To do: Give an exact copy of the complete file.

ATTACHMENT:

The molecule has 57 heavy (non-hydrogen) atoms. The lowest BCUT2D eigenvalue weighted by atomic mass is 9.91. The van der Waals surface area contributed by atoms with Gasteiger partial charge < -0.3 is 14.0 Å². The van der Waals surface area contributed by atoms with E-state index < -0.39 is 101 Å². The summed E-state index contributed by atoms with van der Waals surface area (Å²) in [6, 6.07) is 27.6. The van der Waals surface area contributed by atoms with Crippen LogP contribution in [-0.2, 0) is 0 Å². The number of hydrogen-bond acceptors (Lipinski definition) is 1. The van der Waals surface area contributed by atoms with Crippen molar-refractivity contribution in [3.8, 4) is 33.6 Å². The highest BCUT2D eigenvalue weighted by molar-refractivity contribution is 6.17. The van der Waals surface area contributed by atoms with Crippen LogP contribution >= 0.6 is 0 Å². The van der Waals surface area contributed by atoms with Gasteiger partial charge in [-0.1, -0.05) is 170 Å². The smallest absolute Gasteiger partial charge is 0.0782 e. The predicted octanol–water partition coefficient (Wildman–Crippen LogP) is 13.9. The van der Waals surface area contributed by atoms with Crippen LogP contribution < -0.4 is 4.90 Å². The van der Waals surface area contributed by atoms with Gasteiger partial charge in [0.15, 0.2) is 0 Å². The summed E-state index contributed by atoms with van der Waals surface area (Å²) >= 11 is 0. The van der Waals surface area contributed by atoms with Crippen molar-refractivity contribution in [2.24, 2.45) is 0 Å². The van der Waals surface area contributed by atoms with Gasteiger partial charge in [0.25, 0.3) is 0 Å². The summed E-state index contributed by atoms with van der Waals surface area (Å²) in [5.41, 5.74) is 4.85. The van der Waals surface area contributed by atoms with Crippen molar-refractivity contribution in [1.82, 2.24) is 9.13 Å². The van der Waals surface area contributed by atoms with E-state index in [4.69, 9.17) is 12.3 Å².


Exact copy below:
The molecule has 57 heavy (non-hydrogen) atoms. The lowest BCUT2D eigenvalue weighted by atomic mass is 9.91. The van der Waals surface area contributed by atoms with Gasteiger partial charge < -0.3 is 14.0 Å². The van der Waals surface area contributed by atoms with E-state index < -0.39 is 101 Å². The summed E-state index contributed by atoms with van der Waals surface area (Å²) in [6, 6.07) is 27.6. The van der Waals surface area contributed by atoms with Crippen LogP contribution in [-0.2, 0) is 0 Å². The number of hydrogen-bond acceptors (Lipinski definition) is 1. The van der Waals surface area contributed by atoms with Crippen molar-refractivity contribution in [3.8, 4) is 33.6 Å². The highest BCUT2D eigenvalue weighted by molar-refractivity contribution is 6.17. The van der Waals surface area contributed by atoms with Crippen LogP contribution >= 0.6 is 0 Å². The van der Waals surface area contributed by atoms with Gasteiger partial charge in [-0.1, -0.05) is 170 Å². The smallest absolute Gasteiger partial charge is 0.0782 e. The predicted octanol–water partition coefficient (Wildman–Crippen LogP) is 13.9. The van der Waals surface area contributed by atoms with Crippen LogP contribution < -0.4 is 4.90 Å². The van der Waals surface area contributed by atoms with Gasteiger partial charge in [0.15, 0.2) is 0 Å². The summed E-state index contributed by atoms with van der Waals surface area (Å²) >= 11 is 0. The van der Waals surface area contributed by atoms with Crippen molar-refractivity contribution in [2.24, 2.45) is 0 Å². The van der Waals surface area contributed by atoms with Gasteiger partial charge in [0.25, 0.3) is 0 Å². The summed E-state index contributed by atoms with van der Waals surface area (Å²) in [5.41, 5.74) is 4.85. The van der Waals surface area contributed by atoms with Crippen molar-refractivity contribution in [1.82, 2.24) is 9.13 Å². The van der Waals surface area contributed by atoms with E-state index in [4.69, 9.17) is 12.3 Å².